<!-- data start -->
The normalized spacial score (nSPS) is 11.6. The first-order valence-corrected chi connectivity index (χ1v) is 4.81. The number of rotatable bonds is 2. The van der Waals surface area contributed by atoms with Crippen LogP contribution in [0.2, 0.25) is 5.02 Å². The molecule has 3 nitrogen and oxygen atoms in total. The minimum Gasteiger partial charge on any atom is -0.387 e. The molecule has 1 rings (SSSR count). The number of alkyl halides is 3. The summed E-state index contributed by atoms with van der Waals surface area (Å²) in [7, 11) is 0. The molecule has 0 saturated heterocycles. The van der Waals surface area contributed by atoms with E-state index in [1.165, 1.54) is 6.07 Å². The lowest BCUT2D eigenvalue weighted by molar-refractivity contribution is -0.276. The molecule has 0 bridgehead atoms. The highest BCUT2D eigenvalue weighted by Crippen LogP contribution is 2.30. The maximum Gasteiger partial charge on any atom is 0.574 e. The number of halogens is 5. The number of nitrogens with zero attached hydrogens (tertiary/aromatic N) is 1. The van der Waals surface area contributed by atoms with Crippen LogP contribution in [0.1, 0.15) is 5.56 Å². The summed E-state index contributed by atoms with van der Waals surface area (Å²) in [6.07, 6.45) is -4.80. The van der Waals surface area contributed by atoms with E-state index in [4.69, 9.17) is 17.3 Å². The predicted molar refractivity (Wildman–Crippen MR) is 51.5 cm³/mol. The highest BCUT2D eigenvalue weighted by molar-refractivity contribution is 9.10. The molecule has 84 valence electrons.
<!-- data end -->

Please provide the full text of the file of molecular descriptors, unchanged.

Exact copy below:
The normalized spacial score (nSPS) is 11.6. The first-order valence-corrected chi connectivity index (χ1v) is 4.81. The number of rotatable bonds is 2. The van der Waals surface area contributed by atoms with Crippen LogP contribution in [0.2, 0.25) is 5.02 Å². The molecule has 3 nitrogen and oxygen atoms in total. The minimum Gasteiger partial charge on any atom is -0.387 e. The molecule has 1 rings (SSSR count). The number of alkyl halides is 3. The summed E-state index contributed by atoms with van der Waals surface area (Å²) in [7, 11) is 0. The molecule has 0 saturated heterocycles. The van der Waals surface area contributed by atoms with E-state index in [1.165, 1.54) is 6.07 Å². The lowest BCUT2D eigenvalue weighted by molar-refractivity contribution is -0.276. The molecule has 0 bridgehead atoms. The highest BCUT2D eigenvalue weighted by Crippen LogP contribution is 2.30. The maximum Gasteiger partial charge on any atom is 0.574 e. The number of halogens is 5. The number of nitrogens with zero attached hydrogens (tertiary/aromatic N) is 1. The van der Waals surface area contributed by atoms with Crippen LogP contribution in [0.1, 0.15) is 5.56 Å². The summed E-state index contributed by atoms with van der Waals surface area (Å²) in [6.07, 6.45) is -4.80. The van der Waals surface area contributed by atoms with E-state index in [4.69, 9.17) is 17.3 Å². The predicted molar refractivity (Wildman–Crippen MR) is 51.5 cm³/mol. The highest BCUT2D eigenvalue weighted by molar-refractivity contribution is 9.10. The molecule has 84 valence electrons.